Lip service has been paid to the need for prevention and integration in the NHS and social care system. Now more must be done to implement change on the ground, writes Mike Adamson, chief executive of the British Red Cross
We all know that the NHS and our social care system are under more pressure than ever before. It is essential that all of us with a passion for serving people in real need work together to identify ways of easing that burden.
Two solutions commonly claimed are prevention and integration. They sounds so simple and in some ways, they are. If we invest more in simple, powerful preventative services, fewer people will need more expensive, acute support. And if we integrate health with social care, more people will get the right support at the right time, avoiding an escalation of their needs.
While the language of prevention and integration is being emphasised locally, neither is being implemented meaningfully on the ground at the scale or pace required
The theory and, in part, the policy, has already been conceived. Prevention is a key component of both the Care Act 2014 and the NHS Five Year Forward View. Government intends to fully integrate health and social care by 2020, while sustainability and transformation plans are intended to drive forward both agendas at a local level.
So what’s missing? New British Red Cross research shows that, while the language of prevention and integration is being emphasised locally, neither is being implemented meaningfully on the ground at the scale or pace required to truly ease the pressure on our system.
Prevention? What’s prevention?
With more than 15 million people already living with long-term conditions in England – accounting for 70 per cent of the money we spend on health and social care – preventative interventions at all levels are essential so that they can live independently for longer.
The British Red Cross has been monitoring the implementation of the prevention agenda for several years. Previous Red Cross studies have shown that there is no consistent understanding of exactly what “prevention” is and how to put it into action. Rather, the system still focuses on reacting to crises rather than guardian against them.
Local health and social care decision-makers have expressed frustration at the difficulty they have in investing in preventative care and support with such stretched finances. This is despite recognition that prevention saves money in the long term.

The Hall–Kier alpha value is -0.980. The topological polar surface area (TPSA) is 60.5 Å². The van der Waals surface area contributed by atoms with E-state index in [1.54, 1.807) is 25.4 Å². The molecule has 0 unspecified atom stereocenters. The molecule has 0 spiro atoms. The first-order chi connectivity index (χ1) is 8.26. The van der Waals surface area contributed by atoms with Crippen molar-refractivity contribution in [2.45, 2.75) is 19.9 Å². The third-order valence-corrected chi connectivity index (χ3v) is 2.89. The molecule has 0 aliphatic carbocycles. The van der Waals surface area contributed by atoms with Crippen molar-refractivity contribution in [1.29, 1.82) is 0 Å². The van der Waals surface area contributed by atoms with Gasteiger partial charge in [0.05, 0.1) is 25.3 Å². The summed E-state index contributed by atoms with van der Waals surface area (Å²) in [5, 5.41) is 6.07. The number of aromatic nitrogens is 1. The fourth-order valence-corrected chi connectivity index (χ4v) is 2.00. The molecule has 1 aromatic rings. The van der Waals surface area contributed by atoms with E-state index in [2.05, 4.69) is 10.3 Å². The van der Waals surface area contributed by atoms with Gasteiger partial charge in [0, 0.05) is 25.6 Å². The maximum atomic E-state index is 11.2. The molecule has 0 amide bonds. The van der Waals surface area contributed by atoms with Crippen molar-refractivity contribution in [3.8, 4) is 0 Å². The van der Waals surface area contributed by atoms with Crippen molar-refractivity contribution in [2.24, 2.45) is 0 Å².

Inconsistency of ambition
With such high hopes pinned on health and social integration as a way to improve outcomes and efficiency, our research set out to explore the understanding and prioritisation of the integration agenda at a local level too.
Like “prevention”, there seem to be different interpretations of “integration”. A review of sustainability and transformation plans, and responses to British Red Cross Freedom of Information requests concerning efforts to integrate social care with health, demonstrate an inconsistent appreciation of the value of integration.
While it was encouraging to read about a variety of actions already being taken, from pooling budgets to integrating teams and governance structures, many of these positive steps seem to be small in scale, often only affecting a small number of people or services, or only targeted at one group of people with a specific condition or illness.
Few actions have been implemented at scale and many have not been put in place across the board. Such inconsistency of ambition can only force us to question the coherence of the Government’s plans for full health and social care integration by 2020.
There is a willingness to implement change but it is crucial that local decision-makers are given the backing and resources they need
The forthcoming proposed green paper on social care offers a timely opportunity to explore what is needed to make integration work, at both local and national levels. Such a conversation should include an exploration of the resources needed to achieve the full ambition of integration as well as whether a legislative framework, as implemented in Scotland, is required to aid the process.
Our research shows that across England there is a willingness to implement change but it is crucial that local decision-makers are given the backing and resources they need if we are to see consistent and effective implementation in all parts of the country.
Cost effective, care effective
In the meantime, the sustainability and transformation planning process can act as another catalyst for prevention as well as integration. Our review found that the understanding and prioritisation of prevention in STPs is generally very strong. We must now make sure these plans for transformation can be put into practice on the ground.
At a time when a large proportion of the sustainability and transformation budget is being spent plugging deficits, we need to refocus and examine more thoroughly what prevention and integration can contribute in the way of both cost and care effectiveness.
There is still time – and certainly willingness on a local level – to achieve meaningful change… but the clock is ticking.